Gain leadership buy-in. Before launching our campaign, we called on our board to engage in open dialogue about the moral and strategic implications of fundraising during this time of war. Effective communication with JFF leadership reinforced the collective commitment to our mission and strengthened our organization’s resilience and impact for the long term.

Adjust expectations. While we believe strongly that now is the time to focus on building future Jewish generations, we didn’t know how this message would resonate with individual donors at this unprecedented time. With this uncertainty, we gained the approval of our board to tap into our reserves in support of our operating budget if we missed our fundraising goals — thankfully it turned out to be unnecessary.

Am Yisrael Chai. In recognition of the fact that, for many of our clients, JFF is their Jewish community, we also decided to move forward with our in-person events with increased security. At one parlor meeting, attendance was 20% higher than expected, when usually the reverse is true. We used this time primarily to listen to our stakeholders and give them space to share and process with each other. Overwhelmingly, the message we heard was: “We are giving to Israel AND we also want more ways to feel connected. Thank you for allowing us to focus our energies on a meaningful program to affirm the continuity of the Jewish people.” 

Refine your message and train your messengers. While we chose to launch our fundraising campaign, we did not want to seem tone deaf to what is happening in our community. We modified the language in our appeals to reflect — but not exploit — our new reality; then we spent time training our crowdfunding volunteers to ensure that everyone was on message. (Here is an example.)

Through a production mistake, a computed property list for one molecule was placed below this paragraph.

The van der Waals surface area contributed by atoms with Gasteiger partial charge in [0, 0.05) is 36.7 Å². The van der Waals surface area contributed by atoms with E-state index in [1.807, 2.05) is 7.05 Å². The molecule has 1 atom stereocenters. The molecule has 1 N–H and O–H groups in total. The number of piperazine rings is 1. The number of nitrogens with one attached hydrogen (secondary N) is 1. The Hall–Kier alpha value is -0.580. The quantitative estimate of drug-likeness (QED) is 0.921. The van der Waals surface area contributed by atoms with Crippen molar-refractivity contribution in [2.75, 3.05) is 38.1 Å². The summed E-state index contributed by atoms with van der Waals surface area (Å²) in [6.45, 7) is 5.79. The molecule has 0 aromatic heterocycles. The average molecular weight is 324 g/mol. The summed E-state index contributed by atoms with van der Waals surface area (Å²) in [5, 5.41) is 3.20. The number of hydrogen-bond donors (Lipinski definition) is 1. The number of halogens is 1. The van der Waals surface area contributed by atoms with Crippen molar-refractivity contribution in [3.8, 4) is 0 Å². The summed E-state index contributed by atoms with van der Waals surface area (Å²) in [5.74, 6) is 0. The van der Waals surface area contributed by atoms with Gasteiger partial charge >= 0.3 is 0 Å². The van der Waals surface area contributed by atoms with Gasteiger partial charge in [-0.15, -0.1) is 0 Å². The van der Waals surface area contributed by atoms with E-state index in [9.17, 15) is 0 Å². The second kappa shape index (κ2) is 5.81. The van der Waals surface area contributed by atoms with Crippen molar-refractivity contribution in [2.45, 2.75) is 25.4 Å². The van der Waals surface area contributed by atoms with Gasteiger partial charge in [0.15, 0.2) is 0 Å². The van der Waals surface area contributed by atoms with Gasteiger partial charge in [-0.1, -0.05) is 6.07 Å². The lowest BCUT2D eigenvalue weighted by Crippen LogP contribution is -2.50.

Encourage self-care. A core value of JFF is supporting mental health and work-life balance. This is, of course, the right thing to do, but it is also a smart business model. Through our hard work, we are explicitly offering grace to our team and are reminding them that this is not business as usual. Personally, I have been trying to choose a few key daily tasks and time block my calendar to get them done. We are encouraging self-care and offering mental health resources.

Ultimately, I am motivated by our shared vision of a thriving Jewish future — and by our supporters, one of whom sent me the following message:

At a Torah study class the other day, a quote from the late Rabbi Jonathan Sacks was brought to my attention, and I immediately thought of JFF and you. Rabbi Sacks wrote, “To survive tragedy and trauma, first build the future. Only then, remember the past.” I knew I must immediately make a contribution to JFF and am doing so today. I hope you and your beautiful family are well and that your family in Israel is safe. Thank you for helping to build our future.

Elana Frank is the CEO and founder of the Jewish Fertility Foundation.